How will Cubs handle the next Cubs core?
Happ and Hoerner are two solid pieces for the Cubs (Kamil Krzaczynski - USA Today Sports)

How will Cubs handle the next Cubs core?

by - Staff Writer -

How to handle a core of players is a tricky plan to navigate for any successful sports team. If you look at the 90s Bulls, the priority was to keep Michael Jordan and Scottie Pippen and supplement the rest for each of the six championships.

For the modern-day Warriors, keeping Stephen Curry, Klay Thompson, and Draymond Green through the years has proven to pay off — as Golden State just grabbed its fourth title in the era this summer.

In hockey, the Blackhawks benefited from keeping Jonathon Toews, Patrick Kane, Patrick Sharp, Marian Hossa, Duncan Kieth, Brent Seabrook, and Niklas Hjalmarsson on their squad to win three championships in five seasons.

Look at the Nationals.

Washington elected not to sign Bryce Harper after the 2018 season, and won the 2019 World Series. At that point, they need to make a decision to keep Anthony Rendon or Stephen Strasburg. They kept Strasburg, who has pitched a total of fewer than 30 innings over the last three seasons due to injury.

Since then, the Nationals have been forced into a rebuild — letting go of All-Stars like Rendon, Max Scherzer, Trea Turner, and Juan Soto, among others.

Look at the 2016 Cubs.

Just seven years later, the only player who received any sort of extension from the World Series winning team was Kyle Hendricks — the “core” of Jon Lester, Jake Arietta, Ben Zobrist, Anthony Rizzo, Dexter Fowler, Addison Russell, Kris Bryant, Javier Baez, and Kyle Schwarber are all now currently playing for different teams or out of baseball.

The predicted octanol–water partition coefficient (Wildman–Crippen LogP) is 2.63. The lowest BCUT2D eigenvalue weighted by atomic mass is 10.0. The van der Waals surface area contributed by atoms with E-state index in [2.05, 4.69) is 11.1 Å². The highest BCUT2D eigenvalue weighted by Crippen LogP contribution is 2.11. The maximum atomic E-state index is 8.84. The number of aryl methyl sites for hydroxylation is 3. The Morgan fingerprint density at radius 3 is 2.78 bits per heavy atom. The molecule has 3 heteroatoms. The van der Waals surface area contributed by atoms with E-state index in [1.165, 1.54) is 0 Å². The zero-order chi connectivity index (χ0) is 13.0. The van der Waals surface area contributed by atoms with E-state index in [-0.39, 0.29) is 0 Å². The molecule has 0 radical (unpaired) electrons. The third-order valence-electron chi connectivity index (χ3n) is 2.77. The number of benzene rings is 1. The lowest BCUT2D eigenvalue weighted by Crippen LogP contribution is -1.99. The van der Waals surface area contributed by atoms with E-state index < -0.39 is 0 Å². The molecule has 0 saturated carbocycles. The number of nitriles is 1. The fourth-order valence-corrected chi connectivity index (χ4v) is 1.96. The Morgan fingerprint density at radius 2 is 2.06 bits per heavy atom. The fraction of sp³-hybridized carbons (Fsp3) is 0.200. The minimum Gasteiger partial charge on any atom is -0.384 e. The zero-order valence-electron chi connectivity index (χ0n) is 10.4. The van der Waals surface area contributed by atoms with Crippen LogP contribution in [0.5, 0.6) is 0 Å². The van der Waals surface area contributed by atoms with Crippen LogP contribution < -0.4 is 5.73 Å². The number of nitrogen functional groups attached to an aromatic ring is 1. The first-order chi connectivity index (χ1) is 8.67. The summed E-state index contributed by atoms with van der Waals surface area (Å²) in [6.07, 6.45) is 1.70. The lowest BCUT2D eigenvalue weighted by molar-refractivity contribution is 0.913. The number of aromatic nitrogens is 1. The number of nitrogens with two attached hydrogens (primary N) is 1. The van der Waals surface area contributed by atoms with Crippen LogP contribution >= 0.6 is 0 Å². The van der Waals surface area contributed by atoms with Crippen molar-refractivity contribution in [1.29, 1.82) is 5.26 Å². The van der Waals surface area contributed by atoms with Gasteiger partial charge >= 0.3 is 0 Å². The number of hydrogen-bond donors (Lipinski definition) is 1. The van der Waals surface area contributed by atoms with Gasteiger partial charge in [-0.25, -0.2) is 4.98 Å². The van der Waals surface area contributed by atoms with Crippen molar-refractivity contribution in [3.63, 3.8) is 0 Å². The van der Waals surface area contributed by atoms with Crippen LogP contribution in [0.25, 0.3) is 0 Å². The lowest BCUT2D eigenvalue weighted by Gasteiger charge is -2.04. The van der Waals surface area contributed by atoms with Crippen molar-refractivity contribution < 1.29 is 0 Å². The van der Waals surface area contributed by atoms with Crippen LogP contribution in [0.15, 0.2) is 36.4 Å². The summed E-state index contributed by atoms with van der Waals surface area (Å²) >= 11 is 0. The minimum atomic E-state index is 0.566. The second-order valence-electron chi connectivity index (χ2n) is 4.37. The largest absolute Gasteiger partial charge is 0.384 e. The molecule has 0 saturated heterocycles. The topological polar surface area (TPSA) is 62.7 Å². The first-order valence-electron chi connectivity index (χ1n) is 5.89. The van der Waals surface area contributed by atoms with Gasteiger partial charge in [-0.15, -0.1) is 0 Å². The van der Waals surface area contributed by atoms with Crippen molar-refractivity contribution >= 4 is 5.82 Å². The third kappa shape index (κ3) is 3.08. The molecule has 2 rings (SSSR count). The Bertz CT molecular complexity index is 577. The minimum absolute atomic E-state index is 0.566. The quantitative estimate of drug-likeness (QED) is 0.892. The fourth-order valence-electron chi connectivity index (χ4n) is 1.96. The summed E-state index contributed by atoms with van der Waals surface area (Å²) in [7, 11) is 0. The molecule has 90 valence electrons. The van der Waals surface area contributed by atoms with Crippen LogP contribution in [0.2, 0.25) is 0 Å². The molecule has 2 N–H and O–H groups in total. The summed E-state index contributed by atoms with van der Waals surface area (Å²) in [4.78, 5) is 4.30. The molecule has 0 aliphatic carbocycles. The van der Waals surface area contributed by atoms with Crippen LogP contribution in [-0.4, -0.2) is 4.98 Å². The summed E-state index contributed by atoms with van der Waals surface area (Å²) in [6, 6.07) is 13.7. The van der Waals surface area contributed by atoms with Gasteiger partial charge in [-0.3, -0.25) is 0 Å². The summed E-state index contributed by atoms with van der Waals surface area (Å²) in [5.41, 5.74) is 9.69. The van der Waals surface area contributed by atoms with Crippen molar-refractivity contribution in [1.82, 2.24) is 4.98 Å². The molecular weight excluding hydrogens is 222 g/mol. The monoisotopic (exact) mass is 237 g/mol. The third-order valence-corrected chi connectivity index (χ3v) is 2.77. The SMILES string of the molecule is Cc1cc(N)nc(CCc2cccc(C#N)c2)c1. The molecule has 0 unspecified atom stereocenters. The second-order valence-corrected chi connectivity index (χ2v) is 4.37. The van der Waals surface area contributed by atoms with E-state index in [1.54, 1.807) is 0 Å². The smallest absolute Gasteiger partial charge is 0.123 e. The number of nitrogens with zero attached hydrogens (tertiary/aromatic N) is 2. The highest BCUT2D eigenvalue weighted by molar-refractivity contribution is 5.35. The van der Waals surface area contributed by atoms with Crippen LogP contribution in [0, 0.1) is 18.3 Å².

In fact, with Jason Heyward leaving the organization after the season and Willson Contreras set to be a free agent, Hendricks is the only Cub with a World Series ring left on the roster.

The 2016 Cubs are a dramatic example of how to handle a core, not locking any player up. The other side of that scale is the Atlanta Braves. The Braves won the 2021 World Series and have their hitters Austin Riley, Ozzie Albies, Matt Olsen, Ronald Acuna Jr., Michael Harris, and pitchers Max Fried, Mike Soroka, and Spencer Strider to extensions.

The polar opposite of the Championship Cubs, the Braves bought into their young players' talent and decided to commit to them — believing it could lead to more championships.

The 2016 Cubs did not do that, and now have a young core of players beginning to shine. With last winter’s acquisitions of Seiya Suzuki and Marcus Stroman, and breakout campaigns from hitters Nico Hoerner, Ian Happ, Christopher Morel, and pitchers Justin Steele and Keegan Thompson — the Cubs showed flashes of a team that could compete for a division title, especially in the second half.

With a big offseason acquiring another big hitter and a front-of-the-rotation arm, along with some prospects like Pete Crow-Armstrong, Alexander Canario, Brennan Davis, Kevin Alcantara, Ben Brown, Hayden Wesneski, Cade Horton, Jordan Wicks, Matt Mervis, Owen Cassie, Cristian Hernandez or other sticking at the big league level — the Cubs have the makings of a team that could be good for years to come.

The question is, how will the Cubs handle the young core?

Will they let players come up and be cheap through arbitration, and avoid ever paying them in their competitive window like last time? Will they take a page out of the Braves' book and buy-in on young talent early, and take a risk that could pay off well in the long run? Will they settle somewhere in the middle?

We’ll see. But early reports show the Cubs have plans to extend Nico Hoerner and Ian Happ — which would be a great step in the right direction to ensure that the next great Cubs team stays great for longer. This is the way to achieve the sustained success that Theo Epstein and Jed Hoyer promised but partially failed to deliver after winning the Championship almost seven years ago today.

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